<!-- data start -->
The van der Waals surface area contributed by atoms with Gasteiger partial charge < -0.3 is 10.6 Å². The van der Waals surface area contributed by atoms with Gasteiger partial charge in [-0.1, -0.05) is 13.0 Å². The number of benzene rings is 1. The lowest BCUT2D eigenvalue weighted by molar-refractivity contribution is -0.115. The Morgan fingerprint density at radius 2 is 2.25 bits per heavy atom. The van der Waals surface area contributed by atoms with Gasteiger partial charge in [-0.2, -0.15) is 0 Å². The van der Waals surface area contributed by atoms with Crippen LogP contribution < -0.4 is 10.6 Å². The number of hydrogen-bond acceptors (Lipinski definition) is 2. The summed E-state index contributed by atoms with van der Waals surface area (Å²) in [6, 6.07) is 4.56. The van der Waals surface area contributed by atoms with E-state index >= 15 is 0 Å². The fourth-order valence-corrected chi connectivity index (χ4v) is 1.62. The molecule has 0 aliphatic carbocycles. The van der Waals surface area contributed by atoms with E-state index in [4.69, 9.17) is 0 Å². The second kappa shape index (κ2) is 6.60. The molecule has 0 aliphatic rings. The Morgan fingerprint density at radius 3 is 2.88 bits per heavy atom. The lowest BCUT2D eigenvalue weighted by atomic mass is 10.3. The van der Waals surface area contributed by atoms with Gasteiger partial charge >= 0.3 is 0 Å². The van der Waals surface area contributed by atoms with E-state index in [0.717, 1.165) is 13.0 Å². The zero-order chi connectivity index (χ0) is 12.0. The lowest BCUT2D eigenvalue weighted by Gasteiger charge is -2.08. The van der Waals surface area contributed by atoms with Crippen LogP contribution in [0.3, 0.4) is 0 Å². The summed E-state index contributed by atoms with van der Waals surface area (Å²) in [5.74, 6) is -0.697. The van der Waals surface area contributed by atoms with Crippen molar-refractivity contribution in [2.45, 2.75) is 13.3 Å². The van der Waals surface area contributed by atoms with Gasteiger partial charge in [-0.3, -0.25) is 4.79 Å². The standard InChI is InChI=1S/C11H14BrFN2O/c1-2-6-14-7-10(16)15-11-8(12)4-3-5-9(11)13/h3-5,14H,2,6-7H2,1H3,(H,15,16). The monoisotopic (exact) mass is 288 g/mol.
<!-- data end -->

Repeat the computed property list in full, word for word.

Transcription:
The van der Waals surface area contributed by atoms with Gasteiger partial charge < -0.3 is 10.6 Å². The van der Waals surface area contributed by atoms with Gasteiger partial charge in [-0.1, -0.05) is 13.0 Å². The number of benzene rings is 1. The lowest BCUT2D eigenvalue weighted by molar-refractivity contribution is -0.115. The Morgan fingerprint density at radius 2 is 2.25 bits per heavy atom. The van der Waals surface area contributed by atoms with Gasteiger partial charge in [-0.2, -0.15) is 0 Å². The van der Waals surface area contributed by atoms with Crippen LogP contribution < -0.4 is 10.6 Å². The number of hydrogen-bond acceptors (Lipinski definition) is 2. The summed E-state index contributed by atoms with van der Waals surface area (Å²) in [6, 6.07) is 4.56. The van der Waals surface area contributed by atoms with E-state index >= 15 is 0 Å². The fourth-order valence-corrected chi connectivity index (χ4v) is 1.62. The molecule has 0 aliphatic carbocycles. The van der Waals surface area contributed by atoms with E-state index in [4.69, 9.17) is 0 Å². The second kappa shape index (κ2) is 6.60. The molecule has 0 aliphatic rings. The Morgan fingerprint density at radius 3 is 2.88 bits per heavy atom. The lowest BCUT2D eigenvalue weighted by atomic mass is 10.3. The van der Waals surface area contributed by atoms with Gasteiger partial charge >= 0.3 is 0 Å². The van der Waals surface area contributed by atoms with E-state index in [0.717, 1.165) is 13.0 Å². The zero-order chi connectivity index (χ0) is 12.0. The lowest BCUT2D eigenvalue weighted by Gasteiger charge is -2.08. The van der Waals surface area contributed by atoms with Crippen LogP contribution in [0.3, 0.4) is 0 Å². The summed E-state index contributed by atoms with van der Waals surface area (Å²) in [5.74, 6) is -0.697. The van der Waals surface area contributed by atoms with Crippen molar-refractivity contribution in [2.45, 2.75) is 13.3 Å². The van der Waals surface area contributed by atoms with Gasteiger partial charge in [-0.3, -0.25) is 4.79 Å². The standard InChI is InChI=1S/C11H14BrFN2O/c1-2-6-14-7-10(16)15-11-8(12)4-3-5-9(11)13/h3-5,14H,2,6-7H2,1H3,(H,15,16). The monoisotopic (exact) mass is 288 g/mol.